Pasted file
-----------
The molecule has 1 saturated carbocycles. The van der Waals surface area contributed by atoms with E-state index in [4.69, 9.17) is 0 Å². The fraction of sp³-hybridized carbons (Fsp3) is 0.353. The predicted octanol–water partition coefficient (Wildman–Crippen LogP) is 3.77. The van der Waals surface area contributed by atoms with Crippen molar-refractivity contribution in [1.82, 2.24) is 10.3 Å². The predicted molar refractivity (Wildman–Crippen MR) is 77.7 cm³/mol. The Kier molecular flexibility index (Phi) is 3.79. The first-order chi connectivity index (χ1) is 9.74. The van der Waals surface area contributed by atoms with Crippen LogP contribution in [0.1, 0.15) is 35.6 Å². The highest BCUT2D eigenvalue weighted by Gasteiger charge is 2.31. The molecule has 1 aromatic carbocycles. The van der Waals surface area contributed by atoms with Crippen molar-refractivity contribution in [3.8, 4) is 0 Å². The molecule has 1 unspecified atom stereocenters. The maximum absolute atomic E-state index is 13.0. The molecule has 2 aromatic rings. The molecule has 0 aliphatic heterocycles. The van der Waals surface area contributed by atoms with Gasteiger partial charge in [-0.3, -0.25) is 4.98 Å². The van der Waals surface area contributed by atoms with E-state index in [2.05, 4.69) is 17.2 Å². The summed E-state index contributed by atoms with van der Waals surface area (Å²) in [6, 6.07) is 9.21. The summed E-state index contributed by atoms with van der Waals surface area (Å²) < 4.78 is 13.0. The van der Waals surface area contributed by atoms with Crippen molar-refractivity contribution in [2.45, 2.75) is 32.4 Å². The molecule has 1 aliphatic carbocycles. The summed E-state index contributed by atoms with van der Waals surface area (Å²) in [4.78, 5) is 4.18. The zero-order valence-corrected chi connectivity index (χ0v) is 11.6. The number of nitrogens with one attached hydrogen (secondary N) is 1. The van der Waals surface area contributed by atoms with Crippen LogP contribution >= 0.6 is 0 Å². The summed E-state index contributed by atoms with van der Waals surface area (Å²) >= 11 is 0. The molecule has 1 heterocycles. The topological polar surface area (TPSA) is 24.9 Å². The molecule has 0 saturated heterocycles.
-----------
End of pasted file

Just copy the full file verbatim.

The molecule has 1 saturated carbocycles. The van der Waals surface area contributed by atoms with E-state index in [4.69, 9.17) is 0 Å². The fraction of sp³-hybridized carbons (Fsp3) is 0.353. The predicted octanol–water partition coefficient (Wildman–Crippen LogP) is 3.77. The van der Waals surface area contributed by atoms with Crippen molar-refractivity contribution in [1.82, 2.24) is 10.3 Å². The predicted molar refractivity (Wildman–Crippen MR) is 77.7 cm³/mol. The Kier molecular flexibility index (Phi) is 3.79. The first-order chi connectivity index (χ1) is 9.74. The van der Waals surface area contributed by atoms with Crippen LogP contribution in [0.1, 0.15) is 35.6 Å². The highest BCUT2D eigenvalue weighted by Gasteiger charge is 2.31. The molecule has 1 aromatic carbocycles. The van der Waals surface area contributed by atoms with Crippen molar-refractivity contribution in [3.8, 4) is 0 Å². The molecule has 1 unspecified atom stereocenters. The maximum absolute atomic E-state index is 13.0. The molecule has 2 aromatic rings. The molecule has 0 aliphatic heterocycles. The van der Waals surface area contributed by atoms with Gasteiger partial charge in [-0.3, -0.25) is 4.98 Å². The van der Waals surface area contributed by atoms with E-state index in [2.05, 4.69) is 17.2 Å². The summed E-state index contributed by atoms with van der Waals surface area (Å²) in [6, 6.07) is 9.21. The summed E-state index contributed by atoms with van der Waals surface area (Å²) < 4.78 is 13.0. The van der Waals surface area contributed by atoms with Crippen molar-refractivity contribution in [2.45, 2.75) is 32.4 Å². The molecule has 1 aliphatic carbocycles. The summed E-state index contributed by atoms with van der Waals surface area (Å²) in [4.78, 5) is 4.18. The zero-order valence-corrected chi connectivity index (χ0v) is 11.6. The number of nitrogens with one attached hydrogen (secondary N) is 1. The van der Waals surface area contributed by atoms with Crippen LogP contribution >= 0.6 is 0 Å². The summed E-state index contributed by atoms with van der Waals surface area (Å²) >= 11 is 0. The molecule has 1 heterocycles. The topological polar surface area (TPSA) is 24.9 Å². The molecule has 0 saturated heterocycles.